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UPDATE 1-HIV pills and new lung drugs keep GSK on track in Q3

* GSK reiterates 3-5 percent 2017 earnings growth

* Q3 adjusted EPS 32.5 pence vs consensus 31.8p (Adds detail on outlook, pharma division overhaul, new products)

LONDON, Oct 25 (Reuters) - GlaxoSmithKline grew sales 4 percent in the third quarter, helped by demand for new products, keeping it on track to deliver on full-year financial targets as new Chief Executive Emma Walmsley refocuses the drugs pipeline.

Britain's biggest drugmaker reported a 3 percent rise in adjusted earnings per share to 32.5 pence on sales of 7.84 billion pounds ($10.38 billion). Analysts, on average, had forecast 31.8p and 7.88 billion pounds, according to Thomson Reuters data.

At constant exchange rates, GSK's preferred measure, 2017 earnings are expected to grow by between 3 and 5 percent, the company reiterated on Wednesday.

GSK saw strong demand for HIV medicines and improved uptake of new respiratory drugs, while the failure of generic companies to win U.S. approval so far for copies of ageing lung inhaler Advair also helped. Analysts now expect U.S. generics in 2018.

Growth in the group's big consumer health division was better than some analysts had feared but vaccine sales were flat.

Walmsley, who took over in April, has promised to improve drug research productivity by narrowing GSK's focus on key areas like HIV and respiratory medicine. The company has lagged rivals in producing multibillion-dollar blockbusters in recent years.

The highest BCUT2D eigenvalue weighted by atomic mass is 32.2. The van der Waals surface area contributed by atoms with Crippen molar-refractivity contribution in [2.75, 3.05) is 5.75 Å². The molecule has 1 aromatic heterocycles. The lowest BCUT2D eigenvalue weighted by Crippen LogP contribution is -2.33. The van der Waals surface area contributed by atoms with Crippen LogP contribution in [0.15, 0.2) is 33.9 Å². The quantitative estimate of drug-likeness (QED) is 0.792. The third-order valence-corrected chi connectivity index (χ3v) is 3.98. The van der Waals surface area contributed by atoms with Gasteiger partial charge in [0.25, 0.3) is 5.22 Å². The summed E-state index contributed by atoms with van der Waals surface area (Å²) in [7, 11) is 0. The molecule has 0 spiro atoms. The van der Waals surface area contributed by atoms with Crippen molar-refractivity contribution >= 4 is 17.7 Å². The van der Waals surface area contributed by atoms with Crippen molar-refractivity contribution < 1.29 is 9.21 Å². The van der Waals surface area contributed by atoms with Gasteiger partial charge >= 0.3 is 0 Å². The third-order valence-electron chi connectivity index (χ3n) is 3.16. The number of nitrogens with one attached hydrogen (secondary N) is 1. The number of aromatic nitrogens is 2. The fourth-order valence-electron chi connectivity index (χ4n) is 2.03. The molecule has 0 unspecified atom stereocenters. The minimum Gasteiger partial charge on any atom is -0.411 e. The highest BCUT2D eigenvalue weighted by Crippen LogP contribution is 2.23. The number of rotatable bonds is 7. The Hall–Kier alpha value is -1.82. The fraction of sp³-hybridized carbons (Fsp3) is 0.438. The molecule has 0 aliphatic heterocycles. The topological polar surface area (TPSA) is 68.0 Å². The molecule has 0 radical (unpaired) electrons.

Her near-term focus, however, is the launch of a trio of new products. The first two of these, a shingles vaccine and a three-in-one lung drug, have already won regulatory approval and the third, a dual-drug regimen for HIV, could get a U.S. green light by Dec. 1.

The committee responsible for U.S. vaccination schedules will vote later on Wednesday on how widely GSK's shingles shot Shingrix should be used among millions of potentially eligible older Americans.

GSK has been helped since June 2016 by a weaker pound, which has inflated overseas income. However, the currency boost dissipated in the third quarter with the passing of the first anniversary of the Brexit referendum.

($1 = 0.7551 pounds) (Reporting by Ben Hirschler; Editing by Tom Bergin and Mark Potter)